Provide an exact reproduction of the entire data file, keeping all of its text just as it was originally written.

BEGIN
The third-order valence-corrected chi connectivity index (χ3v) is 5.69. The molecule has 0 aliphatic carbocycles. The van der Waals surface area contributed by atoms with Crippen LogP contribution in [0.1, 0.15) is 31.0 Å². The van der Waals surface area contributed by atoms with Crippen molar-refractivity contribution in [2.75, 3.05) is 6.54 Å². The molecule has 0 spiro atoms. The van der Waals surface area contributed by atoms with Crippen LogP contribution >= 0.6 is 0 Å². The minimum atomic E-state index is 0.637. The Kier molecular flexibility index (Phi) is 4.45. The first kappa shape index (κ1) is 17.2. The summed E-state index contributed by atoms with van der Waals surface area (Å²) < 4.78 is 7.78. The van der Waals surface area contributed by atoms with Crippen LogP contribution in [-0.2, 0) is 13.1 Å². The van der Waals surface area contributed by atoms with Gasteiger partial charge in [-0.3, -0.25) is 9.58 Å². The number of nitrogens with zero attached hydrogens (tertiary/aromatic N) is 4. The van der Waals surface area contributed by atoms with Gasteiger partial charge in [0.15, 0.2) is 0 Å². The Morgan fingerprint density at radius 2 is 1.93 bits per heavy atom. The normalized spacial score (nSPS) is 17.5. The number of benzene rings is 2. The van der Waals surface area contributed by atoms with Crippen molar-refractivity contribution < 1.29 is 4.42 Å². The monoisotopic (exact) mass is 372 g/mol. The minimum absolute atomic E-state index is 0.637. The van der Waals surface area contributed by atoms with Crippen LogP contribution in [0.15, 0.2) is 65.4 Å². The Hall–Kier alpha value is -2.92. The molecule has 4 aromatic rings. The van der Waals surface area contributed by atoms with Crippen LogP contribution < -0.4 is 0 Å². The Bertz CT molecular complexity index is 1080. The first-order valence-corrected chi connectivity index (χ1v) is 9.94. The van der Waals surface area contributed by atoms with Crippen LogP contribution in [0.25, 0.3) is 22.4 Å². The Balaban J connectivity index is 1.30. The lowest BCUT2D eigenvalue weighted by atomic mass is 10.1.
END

The third-order valence-corrected chi connectivity index (χ3v) is 5.69. The molecule has 0 aliphatic carbocycles. The van der Waals surface area contributed by atoms with Crippen LogP contribution in [0.1, 0.15) is 31.0 Å². The van der Waals surface area contributed by atoms with Crippen molar-refractivity contribution in [2.75, 3.05) is 6.54 Å². The molecule has 0 spiro atoms. The van der Waals surface area contributed by atoms with Crippen LogP contribution >= 0.6 is 0 Å². The minimum atomic E-state index is 0.637. The Kier molecular flexibility index (Phi) is 4.45. The first kappa shape index (κ1) is 17.2. The summed E-state index contributed by atoms with van der Waals surface area (Å²) < 4.78 is 7.78. The van der Waals surface area contributed by atoms with Crippen LogP contribution in [-0.2, 0) is 13.1 Å². The van der Waals surface area contributed by atoms with Gasteiger partial charge in [-0.3, -0.25) is 9.58 Å². The number of nitrogens with zero attached hydrogens (tertiary/aromatic N) is 4. The van der Waals surface area contributed by atoms with Gasteiger partial charge in [0.15, 0.2) is 0 Å². The Morgan fingerprint density at radius 2 is 1.93 bits per heavy atom. The normalized spacial score (nSPS) is 17.5. The number of benzene rings is 2. The van der Waals surface area contributed by atoms with Crippen molar-refractivity contribution < 1.29 is 4.42 Å². The monoisotopic (exact) mass is 372 g/mol. The minimum absolute atomic E-state index is 0.637. The van der Waals surface area contributed by atoms with Crippen LogP contribution in [0.15, 0.2) is 65.4 Å². The Hall–Kier alpha value is -2.92. The molecule has 4 aromatic rings. The van der Waals surface area contributed by atoms with Crippen LogP contribution < -0.4 is 0 Å². The Bertz CT molecular complexity index is 1080. The first-order valence-corrected chi connectivity index (χ1v) is 9.94. The van der Waals surface area contributed by atoms with Crippen LogP contribution in [0.25, 0.3) is 22.4 Å². The Balaban J connectivity index is 1.30. The lowest BCUT2D eigenvalue weighted by atomic mass is 10.1.